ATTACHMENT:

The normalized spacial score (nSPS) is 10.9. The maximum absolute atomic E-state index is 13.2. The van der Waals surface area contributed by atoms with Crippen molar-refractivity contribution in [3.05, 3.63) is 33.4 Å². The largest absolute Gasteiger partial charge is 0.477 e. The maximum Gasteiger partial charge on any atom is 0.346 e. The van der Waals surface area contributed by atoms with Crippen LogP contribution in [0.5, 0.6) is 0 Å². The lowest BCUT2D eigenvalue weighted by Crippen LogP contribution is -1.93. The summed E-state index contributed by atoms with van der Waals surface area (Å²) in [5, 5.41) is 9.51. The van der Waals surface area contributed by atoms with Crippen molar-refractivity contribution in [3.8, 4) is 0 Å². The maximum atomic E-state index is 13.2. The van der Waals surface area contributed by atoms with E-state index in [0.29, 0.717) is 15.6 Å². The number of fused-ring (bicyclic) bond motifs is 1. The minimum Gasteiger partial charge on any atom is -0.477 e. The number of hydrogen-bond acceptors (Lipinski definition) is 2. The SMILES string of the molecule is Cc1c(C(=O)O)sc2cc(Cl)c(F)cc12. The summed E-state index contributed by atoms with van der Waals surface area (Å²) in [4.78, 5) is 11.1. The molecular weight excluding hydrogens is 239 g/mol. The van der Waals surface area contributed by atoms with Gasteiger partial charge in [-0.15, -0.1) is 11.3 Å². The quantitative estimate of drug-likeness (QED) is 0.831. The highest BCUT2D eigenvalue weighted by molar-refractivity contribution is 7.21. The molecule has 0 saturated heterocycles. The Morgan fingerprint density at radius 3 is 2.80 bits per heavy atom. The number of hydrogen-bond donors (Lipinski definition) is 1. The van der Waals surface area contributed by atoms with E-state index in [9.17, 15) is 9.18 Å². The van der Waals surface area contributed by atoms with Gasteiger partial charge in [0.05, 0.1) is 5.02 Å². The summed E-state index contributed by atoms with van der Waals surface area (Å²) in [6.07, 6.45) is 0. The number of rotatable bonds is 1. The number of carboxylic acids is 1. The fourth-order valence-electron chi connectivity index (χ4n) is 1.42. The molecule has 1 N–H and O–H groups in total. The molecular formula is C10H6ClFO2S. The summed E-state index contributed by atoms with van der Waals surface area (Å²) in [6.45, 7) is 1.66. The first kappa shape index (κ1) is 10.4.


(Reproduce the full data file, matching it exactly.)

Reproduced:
The normalized spacial score (nSPS) is 10.9. The maximum absolute atomic E-state index is 13.2. The van der Waals surface area contributed by atoms with Crippen molar-refractivity contribution in [3.05, 3.63) is 33.4 Å². The largest absolute Gasteiger partial charge is 0.477 e. The maximum Gasteiger partial charge on any atom is 0.346 e. The van der Waals surface area contributed by atoms with Crippen LogP contribution in [0.5, 0.6) is 0 Å². The lowest BCUT2D eigenvalue weighted by Crippen LogP contribution is -1.93. The summed E-state index contributed by atoms with van der Waals surface area (Å²) in [5, 5.41) is 9.51. The van der Waals surface area contributed by atoms with Crippen molar-refractivity contribution in [3.8, 4) is 0 Å². The maximum atomic E-state index is 13.2. The van der Waals surface area contributed by atoms with E-state index in [0.29, 0.717) is 15.6 Å². The number of fused-ring (bicyclic) bond motifs is 1. The minimum Gasteiger partial charge on any atom is -0.477 e. The number of hydrogen-bond acceptors (Lipinski definition) is 2. The SMILES string of the molecule is Cc1c(C(=O)O)sc2cc(Cl)c(F)cc12. The summed E-state index contributed by atoms with van der Waals surface area (Å²) in [4.78, 5) is 11.1. The molecular weight excluding hydrogens is 239 g/mol. The van der Waals surface area contributed by atoms with Gasteiger partial charge in [-0.15, -0.1) is 11.3 Å². The quantitative estimate of drug-likeness (QED) is 0.831. The highest BCUT2D eigenvalue weighted by molar-refractivity contribution is 7.21. The molecule has 0 saturated heterocycles. The Morgan fingerprint density at radius 3 is 2.80 bits per heavy atom. The number of hydrogen-bond donors (Lipinski definition) is 1. The van der Waals surface area contributed by atoms with E-state index in [9.17, 15) is 9.18 Å². The van der Waals surface area contributed by atoms with Gasteiger partial charge in [0.05, 0.1) is 5.02 Å². The summed E-state index contributed by atoms with van der Waals surface area (Å²) in [6.07, 6.45) is 0. The number of rotatable bonds is 1. The number of carboxylic acids is 1. The fourth-order valence-electron chi connectivity index (χ4n) is 1.42. The molecule has 1 N–H and O–H groups in total. The molecular formula is C10H6ClFO2S. The summed E-state index contributed by atoms with van der Waals surface area (Å²) in [6.45, 7) is 1.66. The first kappa shape index (κ1) is 10.4.